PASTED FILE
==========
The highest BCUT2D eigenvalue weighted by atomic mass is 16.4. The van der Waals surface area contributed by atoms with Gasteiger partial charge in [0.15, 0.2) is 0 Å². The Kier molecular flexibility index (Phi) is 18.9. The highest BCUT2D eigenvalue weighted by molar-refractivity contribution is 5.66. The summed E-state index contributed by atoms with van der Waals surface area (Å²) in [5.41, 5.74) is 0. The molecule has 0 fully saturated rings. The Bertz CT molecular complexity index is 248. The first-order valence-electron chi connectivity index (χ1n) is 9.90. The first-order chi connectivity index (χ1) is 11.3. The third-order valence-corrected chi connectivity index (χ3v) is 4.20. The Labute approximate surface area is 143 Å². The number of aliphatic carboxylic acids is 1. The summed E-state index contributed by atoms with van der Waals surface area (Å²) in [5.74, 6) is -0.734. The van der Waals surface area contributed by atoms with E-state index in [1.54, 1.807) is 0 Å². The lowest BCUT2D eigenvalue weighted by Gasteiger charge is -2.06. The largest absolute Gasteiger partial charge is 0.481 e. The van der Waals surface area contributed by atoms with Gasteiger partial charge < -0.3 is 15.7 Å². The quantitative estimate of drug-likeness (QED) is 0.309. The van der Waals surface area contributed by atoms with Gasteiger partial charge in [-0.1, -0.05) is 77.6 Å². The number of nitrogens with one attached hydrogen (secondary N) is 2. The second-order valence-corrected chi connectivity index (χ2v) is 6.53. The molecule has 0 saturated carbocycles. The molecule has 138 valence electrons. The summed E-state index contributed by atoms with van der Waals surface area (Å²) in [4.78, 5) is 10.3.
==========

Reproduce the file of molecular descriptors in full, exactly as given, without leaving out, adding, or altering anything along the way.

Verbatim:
The highest BCUT2D eigenvalue weighted by atomic mass is 16.4. The van der Waals surface area contributed by atoms with Gasteiger partial charge in [0.15, 0.2) is 0 Å². The Kier molecular flexibility index (Phi) is 18.9. The highest BCUT2D eigenvalue weighted by molar-refractivity contribution is 5.66. The summed E-state index contributed by atoms with van der Waals surface area (Å²) in [5.41, 5.74) is 0. The molecule has 0 fully saturated rings. The Bertz CT molecular complexity index is 248. The first-order valence-electron chi connectivity index (χ1n) is 9.90. The first-order chi connectivity index (χ1) is 11.3. The third-order valence-corrected chi connectivity index (χ3v) is 4.20. The Labute approximate surface area is 143 Å². The number of aliphatic carboxylic acids is 1. The summed E-state index contributed by atoms with van der Waals surface area (Å²) in [5.74, 6) is -0.734. The van der Waals surface area contributed by atoms with E-state index in [1.54, 1.807) is 0 Å². The lowest BCUT2D eigenvalue weighted by Gasteiger charge is -2.06. The largest absolute Gasteiger partial charge is 0.481 e. The van der Waals surface area contributed by atoms with Gasteiger partial charge < -0.3 is 15.7 Å². The quantitative estimate of drug-likeness (QED) is 0.309. The van der Waals surface area contributed by atoms with Gasteiger partial charge in [-0.1, -0.05) is 77.6 Å². The number of nitrogens with one attached hydrogen (secondary N) is 2. The second-order valence-corrected chi connectivity index (χ2v) is 6.53. The molecule has 0 saturated carbocycles. The molecule has 138 valence electrons. The summed E-state index contributed by atoms with van der Waals surface area (Å²) in [4.78, 5) is 10.3.